Family Fun? Whatever


There was a time when I’d have to tear myself away from her, my eldest daughter. There she’d be, nose smooshed against the ski-school daycare window, tears in her eyes, beseeching me to come back and bring her along.

How times change. Take that same adorable child-same golden hair, same sparkling eyes-and fast-forward to age 14. There are still plenty of tears and beseeching on ski mornings, but now it’s to get the heck away from me.

There lies the dilemma of planning the perfect family ski vacation with teenagers on board: finding a way to share the sport you love with the children you love, but giving them the space to make it their own thing. World peace might be simpler.

The good news is that resorts feel your pain. Having tried (and failed miserably at times) to create on-hill programs that keep teens busy, happy and safe on family ski trips, resorts are now creating realistic teen programs based on what teens themselves have told them they want. While we still might be a long way from achieving world peace, peace in the slopeside condo may be on the horizon.

Smugglers’ Notch, Vt., renowned for family ski vacations, has long been looking for the right way to please teens. “We realized over the past couple of years that you can no longer glob 13- to 17-year-olds into one group,” says resort spokeswoman Barbara Thompke. “We’ve also realized you can’t ignore 11- to 12-year-olds, because in this day, they’re essentially teenagers, too.” So what was a resort to do? The answer, suddenly, seemed simple.

“A year ago we started a program where we actually asked teens for their opinions on what they wanted,” Thompke says. From that information, Smugglers’ developed new teen ski groups: the Notch Squad, for 11- to 14-year-olds, and Explorers, for 15- to 17-year-olds. Each program is more like a teen skier hangout that roves the cool parts of the mountain than a traditional all-day lesson. And to break that unedgeable teenage ice, they hold a “Snow Toys” day for the 15- to 17-year-olds each week. The teens can play on snow bikes, boards, snowshoes, whatever. The idea is to get the kids together in order to form friendships that take them through a week’s vacation.

“If you can get them to come the first day, when everyone is new, it’s much better,” Thompke says. “Day 1 puts everyone on equal footing, and they seem to buddy up pretty fast after that.”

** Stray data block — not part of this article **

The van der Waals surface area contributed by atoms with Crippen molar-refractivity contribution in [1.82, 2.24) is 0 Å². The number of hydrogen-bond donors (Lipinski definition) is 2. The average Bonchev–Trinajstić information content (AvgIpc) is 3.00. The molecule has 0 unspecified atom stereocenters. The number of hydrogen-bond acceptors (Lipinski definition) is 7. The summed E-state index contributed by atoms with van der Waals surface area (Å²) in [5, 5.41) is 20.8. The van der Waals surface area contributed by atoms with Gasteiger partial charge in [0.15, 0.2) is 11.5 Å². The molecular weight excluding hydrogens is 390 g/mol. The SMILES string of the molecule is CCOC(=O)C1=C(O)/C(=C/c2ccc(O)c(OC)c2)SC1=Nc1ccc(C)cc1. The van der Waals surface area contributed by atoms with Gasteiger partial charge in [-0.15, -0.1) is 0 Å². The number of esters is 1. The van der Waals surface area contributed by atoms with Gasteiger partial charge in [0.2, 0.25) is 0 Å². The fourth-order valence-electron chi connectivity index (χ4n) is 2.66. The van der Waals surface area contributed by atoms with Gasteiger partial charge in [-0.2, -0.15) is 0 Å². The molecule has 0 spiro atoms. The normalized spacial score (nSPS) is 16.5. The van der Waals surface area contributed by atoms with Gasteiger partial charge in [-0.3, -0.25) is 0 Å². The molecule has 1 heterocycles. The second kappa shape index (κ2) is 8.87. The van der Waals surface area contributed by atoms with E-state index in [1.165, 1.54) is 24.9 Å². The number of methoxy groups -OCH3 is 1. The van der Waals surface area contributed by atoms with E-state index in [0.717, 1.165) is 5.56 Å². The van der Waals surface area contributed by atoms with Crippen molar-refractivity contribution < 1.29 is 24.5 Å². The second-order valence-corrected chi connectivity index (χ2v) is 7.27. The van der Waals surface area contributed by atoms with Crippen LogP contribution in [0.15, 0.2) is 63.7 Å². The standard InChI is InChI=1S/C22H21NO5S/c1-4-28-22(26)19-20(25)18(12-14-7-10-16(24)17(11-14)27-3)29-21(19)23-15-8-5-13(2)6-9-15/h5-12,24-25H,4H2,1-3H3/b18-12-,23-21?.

At Vail, Colo., the teen issue has been batted about for years, as well. “It’s very, very difficult to get it right,” says Susie Tjossem, vice president of sports and recreation at Vail. “Teens don’t like to be pushed into things they don’t want to do. And I’ll be honest with you, we don’t have the magic ingredients to make the perfect program.”

What Vail does have is knowledge of what has and hasn’t worked in the past. Vail found that traditional teen ski school was simply a washout. Teens found it to be too much like school, too early in the morning and too rigid, Tjossem says. “They just don’t want to be forced into something they cannot check out first.”

What Vail has found to be successful is creating a simple shuttle system that allows non-chaperoned teens to travel safely about-one that parents trust. The resort also sponsors weekly “Street Parties” in the village-events with live music and other goings-on. Kids can join in or just hang out on the fringes. On the mountain, Vail has created Adventure Ridge, a snow-sports-central, with its signature yurt for kids to hang out in and play around without parents along. It’s a place where they can feel independent while they are actually closely monitored. “People in this industry have lost hundreds of thousands of dollars opening teen centers that have failed. It really has to be a place they can hang out if they want, but it’s not an obligation,” Tjossem says.

Family psychologist Chloe Winterson of Boston thinks she knows why. “When you head out on a ski vacation as a family, there are often two completely difrent agendas. Mom and Dad want to be with and ski with the kids, yet have their own fun. The kids, particularly the teens, are visualizing discovering a whole new place and all new people without parents watching their every move. To please everyone, you’ve got to find a middle ground.”